Doraemon: Noby's Hypnotic Story is an 2018 Japanese-American 2D flash-animated science-fiction comedy adventure film based on the manga series Doraemon, produced by Bang Zoom! Entertainment and Disney XD Originals.
It is released theatrically on July 13, 2018 in the United States by STX Entertainment and on January 17, 2020 by Netflix. The film takes place after the events of the season 2 episode "Elementary, My Dear Doraemon", where Noby gets grounded after being out late to find his backpack.
It is directed by Paul Tibbitt, who worked on SpongeBob SquarePants and also the director of The SpongeBob Movie: Sponge Out of Water.
After getting grounded by his mother for being out late to find his backpack, Noby found a gadget called the Hypno-Ring to make his life awesome. He uses it to hypnotize people so he can get away with whatever he wants, but the principal has an idea to get Noby expelled for sure. An evil science teacher has a plan to destroy the space-time continuum and the universe.
Immediately after where the season 2 episode "Elementary, My Dear Doraemon" left off on, Noby and Doraemon went back home, only to find his mother being really angry at him about why he stayed out too long. Noby tries to explain that he got his backpack, but she scolds him so hard and grounds him for a month with no dinner and his comic books taken away, much to Noby's dismay.
Noby is being locked in his room, grounded and is forced to do his homework and not allowed to see his friends for a month. Doraemon tries to cheer him up, only for Noby to rant about it.
The next day, Tammy berates Noby for getting a zero on his math test and is about to ground him forever. To prevent this, Doraemon hypnotizes Tammy with a Hypno-Ring; Noby command her to be Mighty Woman. The boys soon learn the severity of their acts when Mighty Woman begins causing some problems around the town and take her home. Noby hypnotize her into forgetting why she's mad at him and it worked, but ended up getting double grounded for leaving his room.
The next day, The Principal calls Noby into his office and reveals that he installed many surveillance cameras all over the school and now has a videotape containing Noby hypnotizing people into making him a king. Now that he finally has proof to use against them after being forced to endure his silly antics, He is gonna show the videotape to all of the students including Mr S. Noby begs him not to do this, but the Principal says that he either get him expelled for this.
At the assembly hall, The Principal announces that "this little boy" has did to all the students while not remembering. He is about to put the videotape on and reveal what Noby did, but it got swapped with a Weird Al Yankovic videotape. The students laughed and Mr S. is confused, it turns out that Noby has the real videotape.
After being caught by the Principal, he demands Noby to his office but he runs away from him being chased by the Principal. He went into the Security Camera room, only to find out that it has more videotapes of Noby's evidence. The Principal catches him in the act and takes him to detention with Michelle keeping an eye on him.
For the third step, Noby sets up a funfair at the schoolyard, (W.I.P.) All the students including his friends including Big G, Sneech and Sue were injured and so enraged that they brutally beat up Noby, thus ending their friendship permanently. Upon seeing all the disaster because of Noby, Mr. S severely berates him and tells demands him to the principal's office.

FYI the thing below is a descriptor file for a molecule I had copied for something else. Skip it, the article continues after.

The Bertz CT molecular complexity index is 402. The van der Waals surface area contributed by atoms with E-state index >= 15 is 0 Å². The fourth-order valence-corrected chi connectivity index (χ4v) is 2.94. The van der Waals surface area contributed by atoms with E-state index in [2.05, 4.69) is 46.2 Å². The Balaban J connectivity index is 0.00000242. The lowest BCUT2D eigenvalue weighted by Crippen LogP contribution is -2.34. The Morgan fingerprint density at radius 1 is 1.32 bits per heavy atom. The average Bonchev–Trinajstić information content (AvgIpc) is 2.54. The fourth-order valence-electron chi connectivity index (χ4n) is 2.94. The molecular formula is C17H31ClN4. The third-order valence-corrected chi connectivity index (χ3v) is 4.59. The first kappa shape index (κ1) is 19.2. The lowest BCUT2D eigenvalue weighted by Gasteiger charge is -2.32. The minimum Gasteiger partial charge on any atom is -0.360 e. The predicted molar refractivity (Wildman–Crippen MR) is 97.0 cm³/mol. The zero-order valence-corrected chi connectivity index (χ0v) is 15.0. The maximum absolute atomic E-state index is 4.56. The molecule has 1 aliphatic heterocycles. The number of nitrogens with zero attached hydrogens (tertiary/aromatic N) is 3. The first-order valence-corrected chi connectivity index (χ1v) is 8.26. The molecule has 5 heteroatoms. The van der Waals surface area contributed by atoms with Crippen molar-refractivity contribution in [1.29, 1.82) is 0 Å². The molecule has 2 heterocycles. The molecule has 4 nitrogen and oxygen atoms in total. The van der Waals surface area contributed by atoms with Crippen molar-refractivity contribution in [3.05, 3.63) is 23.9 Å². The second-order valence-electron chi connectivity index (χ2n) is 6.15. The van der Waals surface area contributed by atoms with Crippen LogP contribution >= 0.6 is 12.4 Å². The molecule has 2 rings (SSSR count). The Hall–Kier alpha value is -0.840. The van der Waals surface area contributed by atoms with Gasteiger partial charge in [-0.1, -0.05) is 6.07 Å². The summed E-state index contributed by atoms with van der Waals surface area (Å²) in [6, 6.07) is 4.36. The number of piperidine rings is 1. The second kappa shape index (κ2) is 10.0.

Meanwhile at the Principal's office, the Principal screams and yells at Noby about the school fair disaster at school that Big G. caused and decided to sent him to the juvenile hall, much to Noby's shock and horror. Noby begs him not to sent him there, but he did it anyway.
Noby sadly walks home from school, only to see on the living room window that his mom is really demonically-enraged about the incident that she watched on a videotape as he is about to face his mother's wrath. After getting into a huge violent argument between his mom, Noby then stands up to his mother and tearfully runs upstairs to his room, but ends up getting violently punished with so much fire and lightning and was immediately sent to juvenile hall anyway.
Six months later, Doraemon and Michelle later sneaks in to the juvenile hall to see Noby, who is seen playing video games (as the juvenile hall actually does let them play games), as they realized that the universe could be in great peril. Noby decides to redeem himself, and with the help of Doraemon, Noby breaks out of juvenile hall.
Doraemon and Noby were at the living room, trying to think of something to stop the Brainwasher. When his mother comes in and sees him and is about to reprimand him. Noby eventually lock Tammy, who has grown increasingly angrier, in the family pantry so they can go stop The Brainwasher against her wishes in order to take action.
Michelle shuts down the with the help from Doraemon and Noby, The Brainwasher is defeated. Later, The Brain-Bot exploded, Big G sees this and gets really angry at The Brainwasher and chases him to brutally beat him up.
At the neighborhood, Doraemon and Noby thanked each other and they thanked Michelle for saving them. Noby has decided to start a new life with Doraemon and attempt to move away. However, Tammy (who is extremely mad and messed up) showed up and confronted Noby and planned on chastising him for all of his crimes, but she gets arrested, Noby reveals his true nature to both Michelle and Doraemon, revealing he has pretended to be their friend all along and he only wanted the Hypno-Ring to take over the world. He turns Doraemon and Michelle in prison. Michelle punches Noby in the face, grabs the ring off him and turns him back to normal. Noby gets sentence to the electric chair and sent to prison while Doraemon, Michelle, his parents and the Mayor are free.
Everything cuts back to before it happened, revealing all the events was only Doraemon imagining a worst-case scenario for letting Noby uses the Hypno-Ring, it turns out Doraemon was hiding it in his pocket so the future wouldn't end up like this.